Ayotte sticks to opposing any Obama Supreme Court nominee
By Evan Lips | February 19, 2016, 18:59 EST
NASHUA, N.H. – U.S. Sen. Kelly Ayotte on Friday doubled down on her contention that the next president should nominate a replacement for Supreme Court Justice Antonin Scalia, not President Barack Obama.
The Granite State Republican unleashed an avalanche of tweets just after 1:30 p.m. Friday and directed followers to an article she wrote for the opinion pages of the Nashua Telegraph, her hometown newspaper. In the piece, she points out that the conservative justice’s death created an evenly divided court on many issues and accused Democrats of using the vacancy to “try to score political points.”
She also took on longtime Sen. Patrick Leahy, a Vermont Democrat, for what she perceived as his hypocrisy. Leahy wrote an article of his own on the subject, published Monday by USA Today. The senior Democrat on the Senate Judiciary Committee, where the confirmation process would start, called efforts to block a hearing for an as-yet unnamed Obama nominee “a travesty.”
“The advice-and-consent role enshrined in our Constitution was not designed to allow a blanket prohibition of any potential nominee, but that is exactly where the Republican majority leader is trying to take us,” Leahy wrote, referring to Sen. Mitch McConnell, the Kentucky Republican who leads the Senate majority.
Ayotte criticized Leahy’s “short memory” and cited a 2004 comment in which the Vermonter said “it is a well-established practice that in presidential election years, there comes a point when judicial confirmation hearings are not continued without agreement.”
A check on the archives of the Congressional Record shows that Leahy made the remark on Nov. 20, 2004, regarding delays in confirmation proceedings for nominations made by then-President George W. Bush ahead of the presidential election earlier that month. After Bush won re-election, votes went ahead.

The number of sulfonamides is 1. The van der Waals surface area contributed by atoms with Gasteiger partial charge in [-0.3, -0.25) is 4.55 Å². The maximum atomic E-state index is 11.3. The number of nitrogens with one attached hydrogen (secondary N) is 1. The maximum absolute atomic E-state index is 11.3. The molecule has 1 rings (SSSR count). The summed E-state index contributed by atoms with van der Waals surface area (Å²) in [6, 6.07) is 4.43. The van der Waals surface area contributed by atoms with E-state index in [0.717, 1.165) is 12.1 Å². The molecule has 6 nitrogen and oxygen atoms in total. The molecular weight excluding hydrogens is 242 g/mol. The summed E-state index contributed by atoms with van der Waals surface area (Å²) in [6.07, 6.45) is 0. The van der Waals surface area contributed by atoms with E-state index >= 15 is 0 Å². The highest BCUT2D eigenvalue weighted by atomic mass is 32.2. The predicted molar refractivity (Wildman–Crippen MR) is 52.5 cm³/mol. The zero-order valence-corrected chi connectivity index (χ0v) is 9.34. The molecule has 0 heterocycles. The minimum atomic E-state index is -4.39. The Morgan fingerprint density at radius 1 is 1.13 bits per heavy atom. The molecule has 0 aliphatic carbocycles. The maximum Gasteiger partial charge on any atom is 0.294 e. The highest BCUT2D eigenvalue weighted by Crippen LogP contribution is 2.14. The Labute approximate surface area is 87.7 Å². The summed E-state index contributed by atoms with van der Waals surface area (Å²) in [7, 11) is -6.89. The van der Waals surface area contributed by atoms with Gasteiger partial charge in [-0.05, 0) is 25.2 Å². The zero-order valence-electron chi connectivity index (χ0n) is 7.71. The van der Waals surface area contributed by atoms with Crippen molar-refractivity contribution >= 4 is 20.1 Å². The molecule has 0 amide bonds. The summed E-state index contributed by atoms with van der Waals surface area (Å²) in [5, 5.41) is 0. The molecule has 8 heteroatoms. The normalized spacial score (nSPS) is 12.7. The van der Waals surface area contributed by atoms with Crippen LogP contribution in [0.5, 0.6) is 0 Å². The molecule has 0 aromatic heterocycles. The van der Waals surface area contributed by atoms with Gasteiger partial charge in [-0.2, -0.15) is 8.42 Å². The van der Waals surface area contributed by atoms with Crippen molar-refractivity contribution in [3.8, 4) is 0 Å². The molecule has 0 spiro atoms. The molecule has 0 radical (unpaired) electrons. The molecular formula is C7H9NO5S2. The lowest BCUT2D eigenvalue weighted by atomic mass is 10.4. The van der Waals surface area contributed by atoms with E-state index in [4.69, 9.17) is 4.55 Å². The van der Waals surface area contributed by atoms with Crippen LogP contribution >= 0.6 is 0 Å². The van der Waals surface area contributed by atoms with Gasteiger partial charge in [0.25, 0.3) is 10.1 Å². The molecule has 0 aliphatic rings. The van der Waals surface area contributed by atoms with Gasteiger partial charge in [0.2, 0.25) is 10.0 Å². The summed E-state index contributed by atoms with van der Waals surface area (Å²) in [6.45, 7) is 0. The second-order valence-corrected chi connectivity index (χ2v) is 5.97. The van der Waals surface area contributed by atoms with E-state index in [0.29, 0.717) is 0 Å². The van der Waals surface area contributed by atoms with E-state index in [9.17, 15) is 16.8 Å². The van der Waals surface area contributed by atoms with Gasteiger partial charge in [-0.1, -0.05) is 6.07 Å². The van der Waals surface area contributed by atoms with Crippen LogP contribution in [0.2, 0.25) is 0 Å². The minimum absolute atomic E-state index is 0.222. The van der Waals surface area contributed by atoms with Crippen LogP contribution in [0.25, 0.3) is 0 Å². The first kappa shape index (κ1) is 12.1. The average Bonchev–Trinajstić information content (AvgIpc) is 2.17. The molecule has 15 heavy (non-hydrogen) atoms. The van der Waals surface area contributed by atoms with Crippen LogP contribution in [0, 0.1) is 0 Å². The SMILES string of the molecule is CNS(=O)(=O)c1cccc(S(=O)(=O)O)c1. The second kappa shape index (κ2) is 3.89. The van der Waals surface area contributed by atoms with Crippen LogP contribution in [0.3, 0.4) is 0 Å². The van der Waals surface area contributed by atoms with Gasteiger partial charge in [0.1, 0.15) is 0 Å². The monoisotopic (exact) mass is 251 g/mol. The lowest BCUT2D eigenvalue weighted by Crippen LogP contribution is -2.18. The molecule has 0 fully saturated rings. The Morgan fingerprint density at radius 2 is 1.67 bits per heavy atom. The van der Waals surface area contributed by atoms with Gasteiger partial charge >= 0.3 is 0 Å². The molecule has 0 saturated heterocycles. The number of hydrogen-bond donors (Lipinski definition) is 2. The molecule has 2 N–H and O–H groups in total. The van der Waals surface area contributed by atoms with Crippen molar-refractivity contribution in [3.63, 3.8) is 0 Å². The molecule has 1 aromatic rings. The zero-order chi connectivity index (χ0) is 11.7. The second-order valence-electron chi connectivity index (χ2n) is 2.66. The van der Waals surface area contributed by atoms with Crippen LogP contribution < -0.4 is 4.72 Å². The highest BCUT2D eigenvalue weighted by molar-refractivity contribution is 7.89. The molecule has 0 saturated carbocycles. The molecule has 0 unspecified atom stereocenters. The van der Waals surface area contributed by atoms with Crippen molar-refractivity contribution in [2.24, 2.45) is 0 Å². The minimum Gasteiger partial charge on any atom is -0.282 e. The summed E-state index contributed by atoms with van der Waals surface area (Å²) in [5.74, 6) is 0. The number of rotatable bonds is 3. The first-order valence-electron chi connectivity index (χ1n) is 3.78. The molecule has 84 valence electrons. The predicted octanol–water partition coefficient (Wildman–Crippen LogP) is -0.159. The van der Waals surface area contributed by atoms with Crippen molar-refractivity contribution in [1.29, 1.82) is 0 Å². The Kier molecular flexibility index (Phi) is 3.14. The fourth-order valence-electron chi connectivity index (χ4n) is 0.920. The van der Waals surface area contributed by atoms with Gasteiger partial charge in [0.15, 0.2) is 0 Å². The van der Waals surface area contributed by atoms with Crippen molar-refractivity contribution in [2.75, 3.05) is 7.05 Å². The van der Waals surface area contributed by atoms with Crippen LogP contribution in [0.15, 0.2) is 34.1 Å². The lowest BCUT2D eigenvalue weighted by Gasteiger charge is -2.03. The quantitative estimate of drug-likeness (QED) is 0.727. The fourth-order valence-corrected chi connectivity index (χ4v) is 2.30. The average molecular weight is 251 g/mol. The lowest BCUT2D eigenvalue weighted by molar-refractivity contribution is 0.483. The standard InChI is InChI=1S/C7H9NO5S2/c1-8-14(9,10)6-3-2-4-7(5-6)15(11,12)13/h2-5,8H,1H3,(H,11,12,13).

Meanwhile, Ayotte’s re-election challenger, Granite State Gov. Maggie Hassan, remained silent immediately following Scalia’s death last Saturday. But on Monday, the Democrat released the first of a series of statements ripping Ayotte and her GOP colleagues in the Senate over vows to oppose anyone Obama nominates.
“Senator Ayotte’s decision to put her party leaders ahead of our country is a sad reflection of just how wrong her priorities are and how broken Washington has become,” Hassan said in her statement Monday.
Ayotte has refused to walk back her promise and amped up her opposition a notch with Friday’s Twitter blasts:
I believe strongly that the people of NH must have a say in this extraordinarily important debate.
— Kelly Ayotte (@KellyAyotte) Feb. 19, 2016
Should the Senate GOP leadership firm and block an Obama nominee straight through November’s general election, Granite State residents may have the final word. New Hampshire is considered one of a few “swing states” where incumbent Republicans may lose their seats in the upper chamber of Congress. Should Democrats gain control, that could shift the balance in favor of an Obama nominee.
The most recent RealClearPolitics.com average of three state voter polls, which dates back to the time period between Jan. 4 and Jan. 23, shows Ayotte holding a slim 4.7 percentage-point lead over Hassan.
A simple majority vote is needed for confirmation once the Senate Judiciary Committee is finished questioning the nominee, but 60 votes are required to avoid a filibuster to block progress to a vote. The judiciary committee can send the nomination to the Senate floor with a recommendation of approval, rejection or with no recommendation at all. To win the lifetime appointment, however, normally takes a vote of the full Senate.
Republicans currently control the Senate 54 to 46, with two independents typically voting with the Democrats. But 24 Republicans face re-election this year, compared with 10 Democrats. A Hassan victory, coupled with a handful of other Republican losses, could severely hamper the GOP’s efforts to block an Obama nominee.
Senate Democrats can already count on at least one New England Republican to break ranks in a confirmation battle. Maine Sen. Susan Collins, a moderate Republican who has represented the state since 1997, told reporters prior to an event at Husson University in Bangor that she would keep party politics out of her decision-making in the nomination process.
“I think it was unfortunate that the political maneuvering began immediately, within hours of his untimely and unexpected death,” Collins said Thursday about Scalia’s passing and the political reactions that followed. “Having said that, the Constitution clearly gives the president the right to make the nomination, even in the last year of his term.”
Ayotte’s Granite State colleague, Democrat Jeanne Shaheen, made her position known on the Scalia replacement question Tuesday.
“The president should nominate and the Senate should confirm.” Shaheen told New England Cable News. “That’s the way we’ve always done it. There’s precedent for confirming justices in an election year.”